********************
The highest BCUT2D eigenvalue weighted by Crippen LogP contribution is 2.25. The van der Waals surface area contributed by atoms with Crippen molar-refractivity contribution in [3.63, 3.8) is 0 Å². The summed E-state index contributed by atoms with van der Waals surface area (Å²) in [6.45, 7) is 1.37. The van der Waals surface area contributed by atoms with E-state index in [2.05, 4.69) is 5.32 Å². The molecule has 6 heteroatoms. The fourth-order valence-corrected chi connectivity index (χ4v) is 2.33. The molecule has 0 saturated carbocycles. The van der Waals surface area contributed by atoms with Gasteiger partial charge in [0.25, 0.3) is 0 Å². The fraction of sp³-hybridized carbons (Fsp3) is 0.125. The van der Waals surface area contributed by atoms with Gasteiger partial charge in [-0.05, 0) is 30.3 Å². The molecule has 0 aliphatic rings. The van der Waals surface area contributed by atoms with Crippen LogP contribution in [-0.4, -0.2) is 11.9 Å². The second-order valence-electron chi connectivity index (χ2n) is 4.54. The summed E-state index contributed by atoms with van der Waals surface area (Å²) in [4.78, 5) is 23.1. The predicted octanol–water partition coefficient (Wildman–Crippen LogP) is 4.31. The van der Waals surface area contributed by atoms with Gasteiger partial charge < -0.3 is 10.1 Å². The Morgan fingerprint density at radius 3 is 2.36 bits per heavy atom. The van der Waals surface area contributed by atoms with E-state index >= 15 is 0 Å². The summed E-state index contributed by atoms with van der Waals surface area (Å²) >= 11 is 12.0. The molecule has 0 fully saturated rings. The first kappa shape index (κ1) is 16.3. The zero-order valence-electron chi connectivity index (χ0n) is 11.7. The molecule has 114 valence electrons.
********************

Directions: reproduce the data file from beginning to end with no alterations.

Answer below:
The highest BCUT2D eigenvalue weighted by Crippen LogP contribution is 2.25. The van der Waals surface area contributed by atoms with Crippen molar-refractivity contribution in [3.63, 3.8) is 0 Å². The summed E-state index contributed by atoms with van der Waals surface area (Å²) in [6.45, 7) is 1.37. The van der Waals surface area contributed by atoms with E-state index in [2.05, 4.69) is 5.32 Å². The molecule has 6 heteroatoms. The fourth-order valence-corrected chi connectivity index (χ4v) is 2.33. The molecule has 0 saturated carbocycles. The van der Waals surface area contributed by atoms with Gasteiger partial charge in [0.25, 0.3) is 0 Å². The fraction of sp³-hybridized carbons (Fsp3) is 0.125. The van der Waals surface area contributed by atoms with Gasteiger partial charge in [-0.05, 0) is 30.3 Å². The molecule has 0 aliphatic rings. The van der Waals surface area contributed by atoms with Crippen LogP contribution in [-0.4, -0.2) is 11.9 Å². The second-order valence-electron chi connectivity index (χ2n) is 4.54. The summed E-state index contributed by atoms with van der Waals surface area (Å²) in [4.78, 5) is 23.1. The predicted octanol–water partition coefficient (Wildman–Crippen LogP) is 4.31. The van der Waals surface area contributed by atoms with Gasteiger partial charge < -0.3 is 10.1 Å². The Morgan fingerprint density at radius 3 is 2.36 bits per heavy atom. The van der Waals surface area contributed by atoms with E-state index >= 15 is 0 Å². The summed E-state index contributed by atoms with van der Waals surface area (Å²) >= 11 is 12.0. The molecule has 0 fully saturated rings. The first kappa shape index (κ1) is 16.3. The zero-order valence-electron chi connectivity index (χ0n) is 11.7. The molecule has 114 valence electrons.